Democrats Are Getting Really Stressed About a Trump-Biden Rematch

Democrats are raising concerns about Joe Biden’s reelection odds in light of new polling that shows the president trailing Donald Trump in five swing states. The poll, published Sunday by The New York Times and Siena College, looked at Biden’s policy vulnerabilities and lagging support in swing states exactly one year out from the 2024 election. Respondents were particularly wary of his age—if reelected, he would be 86 by the end of the term—along with his handling of the economy, immigration, and national security.

Discussing the poll on CNN Sunday, David Axelrod, the Democratic strategist who directed both of Barack Obama’s presidential campaigns, said that this may be the “last moment” for Biden to consider dropping out. “As I’ve said for like a couple years now, the issue’s not—for him is not political, it’s actuarial,” Axelrod said. “You can see that in this poll and there’s just a lot of concern about the age issue, and that is something I think he needs to ponder.”

“Is this the best path?“ he added. “I suspect that he will say yes, but time is fleeting here.”

Of course, we’re still a while away from the general election for president. Polls tend to get gradually more accurate the closer we get to an election, and one poll is just a snapshot of the state of the race today, not a prediction. But this much-hyped survey is far from the first batch of bad news for the Biden campaign: In September, a Washington Post and ABC News poll found Trump leading him by nine points in a head-to-head matchup. But the Times and Siena College poll, which was of registered voters in battleground states, shows Biden leading Trump in Wisconsin but trailing him by five points in Arizona, four in Pennsylvania, five in Michigan, six in Georgia, and double digits in Nevada—states that all went for Biden in 2020. On the economy, a strong majority of swing state voters—59% to 37%—indicated their preference for Trump over Biden. Moreover, 71% of respondents, including 54% of self-described Biden supporters, said the president was “too old” to take on another term. Only 39% of those voters felt the same way about Trump, despite him being just three years younger.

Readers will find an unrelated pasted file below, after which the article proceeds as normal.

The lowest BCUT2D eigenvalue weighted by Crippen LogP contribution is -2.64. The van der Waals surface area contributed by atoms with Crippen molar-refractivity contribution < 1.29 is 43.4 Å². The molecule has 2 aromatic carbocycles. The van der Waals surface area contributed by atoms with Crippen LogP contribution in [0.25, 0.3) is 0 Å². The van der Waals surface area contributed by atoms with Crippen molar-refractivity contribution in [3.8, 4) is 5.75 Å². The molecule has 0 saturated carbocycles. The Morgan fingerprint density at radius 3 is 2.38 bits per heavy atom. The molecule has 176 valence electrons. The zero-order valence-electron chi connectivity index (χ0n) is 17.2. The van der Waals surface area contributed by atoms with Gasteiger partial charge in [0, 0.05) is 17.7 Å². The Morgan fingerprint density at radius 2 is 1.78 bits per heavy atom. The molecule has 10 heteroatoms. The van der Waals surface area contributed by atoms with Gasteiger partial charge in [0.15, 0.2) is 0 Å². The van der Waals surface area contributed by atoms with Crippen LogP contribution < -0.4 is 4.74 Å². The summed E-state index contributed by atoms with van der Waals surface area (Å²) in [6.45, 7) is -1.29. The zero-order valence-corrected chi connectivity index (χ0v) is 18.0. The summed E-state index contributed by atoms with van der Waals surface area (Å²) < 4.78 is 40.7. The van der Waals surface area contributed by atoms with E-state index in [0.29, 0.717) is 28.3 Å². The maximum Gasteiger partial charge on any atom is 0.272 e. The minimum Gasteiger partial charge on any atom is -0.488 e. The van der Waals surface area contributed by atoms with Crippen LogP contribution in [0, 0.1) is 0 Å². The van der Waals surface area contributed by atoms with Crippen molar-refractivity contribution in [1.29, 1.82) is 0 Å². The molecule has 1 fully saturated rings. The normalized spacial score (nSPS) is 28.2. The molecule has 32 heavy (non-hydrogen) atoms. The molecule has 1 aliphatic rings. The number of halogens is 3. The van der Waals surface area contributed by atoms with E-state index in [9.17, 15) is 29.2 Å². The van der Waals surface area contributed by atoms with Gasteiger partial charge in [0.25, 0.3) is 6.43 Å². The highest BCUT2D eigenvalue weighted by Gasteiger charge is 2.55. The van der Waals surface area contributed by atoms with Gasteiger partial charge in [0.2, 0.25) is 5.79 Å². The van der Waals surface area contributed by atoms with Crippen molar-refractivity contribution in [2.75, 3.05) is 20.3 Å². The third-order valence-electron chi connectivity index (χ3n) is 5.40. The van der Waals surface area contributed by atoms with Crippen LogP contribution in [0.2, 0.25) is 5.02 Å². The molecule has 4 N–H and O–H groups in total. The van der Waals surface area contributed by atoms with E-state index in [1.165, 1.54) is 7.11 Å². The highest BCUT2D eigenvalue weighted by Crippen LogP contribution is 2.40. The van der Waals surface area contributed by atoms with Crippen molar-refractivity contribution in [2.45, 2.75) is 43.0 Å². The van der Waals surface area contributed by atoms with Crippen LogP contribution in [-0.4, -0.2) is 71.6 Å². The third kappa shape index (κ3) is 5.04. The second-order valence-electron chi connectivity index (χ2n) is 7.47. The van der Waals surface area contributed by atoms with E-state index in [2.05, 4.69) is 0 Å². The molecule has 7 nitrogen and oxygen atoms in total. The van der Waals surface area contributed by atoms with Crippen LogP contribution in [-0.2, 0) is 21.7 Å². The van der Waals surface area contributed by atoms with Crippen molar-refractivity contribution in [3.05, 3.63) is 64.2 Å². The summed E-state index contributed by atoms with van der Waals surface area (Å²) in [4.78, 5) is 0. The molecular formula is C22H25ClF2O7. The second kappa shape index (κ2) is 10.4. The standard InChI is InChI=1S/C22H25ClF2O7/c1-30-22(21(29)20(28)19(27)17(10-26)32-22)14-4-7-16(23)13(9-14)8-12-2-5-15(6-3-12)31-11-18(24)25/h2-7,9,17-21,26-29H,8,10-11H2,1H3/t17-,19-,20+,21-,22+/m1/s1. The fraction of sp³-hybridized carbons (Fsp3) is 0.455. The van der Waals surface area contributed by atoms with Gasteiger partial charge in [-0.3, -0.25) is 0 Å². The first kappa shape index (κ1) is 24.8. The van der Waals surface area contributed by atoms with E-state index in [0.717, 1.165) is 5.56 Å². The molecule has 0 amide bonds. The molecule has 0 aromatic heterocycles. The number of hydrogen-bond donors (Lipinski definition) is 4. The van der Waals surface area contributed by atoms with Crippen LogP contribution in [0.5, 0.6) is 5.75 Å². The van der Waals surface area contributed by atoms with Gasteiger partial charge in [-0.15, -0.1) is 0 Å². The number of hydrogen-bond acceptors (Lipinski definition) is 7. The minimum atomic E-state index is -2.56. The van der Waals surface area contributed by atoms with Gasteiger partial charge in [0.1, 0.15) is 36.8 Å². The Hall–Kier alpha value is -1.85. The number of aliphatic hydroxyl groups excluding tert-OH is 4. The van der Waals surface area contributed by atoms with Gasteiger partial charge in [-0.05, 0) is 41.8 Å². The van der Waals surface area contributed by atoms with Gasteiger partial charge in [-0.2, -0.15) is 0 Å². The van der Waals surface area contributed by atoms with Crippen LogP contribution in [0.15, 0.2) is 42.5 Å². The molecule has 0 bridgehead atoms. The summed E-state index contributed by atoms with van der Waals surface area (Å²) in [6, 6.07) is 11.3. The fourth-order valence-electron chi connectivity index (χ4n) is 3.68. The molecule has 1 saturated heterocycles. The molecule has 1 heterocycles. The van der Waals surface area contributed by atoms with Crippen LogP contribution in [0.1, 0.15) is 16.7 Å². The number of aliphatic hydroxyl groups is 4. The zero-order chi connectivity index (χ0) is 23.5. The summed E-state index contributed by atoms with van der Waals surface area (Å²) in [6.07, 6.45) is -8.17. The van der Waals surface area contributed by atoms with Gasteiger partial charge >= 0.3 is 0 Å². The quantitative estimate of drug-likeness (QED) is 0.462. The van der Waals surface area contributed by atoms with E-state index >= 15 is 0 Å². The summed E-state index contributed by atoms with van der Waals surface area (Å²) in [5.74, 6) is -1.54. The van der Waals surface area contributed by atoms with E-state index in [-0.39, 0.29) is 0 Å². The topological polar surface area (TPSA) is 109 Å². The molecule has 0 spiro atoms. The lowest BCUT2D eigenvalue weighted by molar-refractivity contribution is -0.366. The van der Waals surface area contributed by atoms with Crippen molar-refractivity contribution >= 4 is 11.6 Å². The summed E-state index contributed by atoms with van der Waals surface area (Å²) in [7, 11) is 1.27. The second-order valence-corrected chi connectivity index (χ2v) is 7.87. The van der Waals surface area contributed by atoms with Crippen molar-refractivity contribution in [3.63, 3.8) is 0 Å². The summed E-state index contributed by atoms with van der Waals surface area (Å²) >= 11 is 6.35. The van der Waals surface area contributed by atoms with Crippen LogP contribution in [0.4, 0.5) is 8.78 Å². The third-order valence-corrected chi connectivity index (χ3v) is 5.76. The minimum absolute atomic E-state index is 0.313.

Richard Blumenthal, a Connecticut Democrat, described the poll as yet another red flag for the party. “I was concerned before these polls, and I’m concerned now,” he said on CNN’s State of the Union Sunday. “These presidential races over the last couple of terms have been very tight. No one is going to have a runaway election here. It’s going to take a lot of hard work, concentration, resources. And so we have our work cut out for us.”

That sentiment was echoed by former Obama speechwriter Jon Favreau, who noted that figures produced by the Times and Siena College were largely accurate leading up to the Senate midterm elections last year. “[I] don’t think it’s very productive to just dismiss/unskew a high quality poll that also happens to be roughly in line with the averages,” he wrote in a post on X, formerly known as Twitter, adding “the message of this poll is: we gotta get to work.”

Pramila Jayapal, a Democratic congresswoman from Washington, was less optimistic. The lawmaker told MSNBC on Sunday that Biden is in “great trouble,” especially among young voters, an apparent reference to an item in the Times and Siena College poll that found the president is neck and neck with Trump among voters aged 18–29. “I will tell you, this is the first time…that I have felt like the 2024 election is in great trouble for the president and for our Democratic control, which is essential to moving forward.” She also acknowledged that young people, Arab Americans, and Muslim Americans “are not going to be brought back to the table easily” given the response from those demographics regarding the White House’s support for Israel’s war in Gaza.

The Biden campaign, meanwhile, has sought to downplay the poll by highlighting past polls that didn’t reflect election results. “Gallup predicted an 8 point loss for President Obama only for him to win handedly a year later,” Biden campaign spokesperson Kevin Munoz said in a statement, per Reuters. “We’ll win in 2024 by putting our heads down and doing the work, not by fretting about a poll.”

During the last presidential election, a Times and Siena College poll showed Biden was the most electable Democrat in the primary. Four years later, however, the same poll reveals that Biden is a decidedly weak choice for the party. “If the 2024 matchup featured a Democrat other than Biden running against Trump, the ‘generic’ Democrat would be ahead by seven to 12 points in five of the states and ahead by three points in Nevada,” Siena College Research Institute director Don Levy noted.

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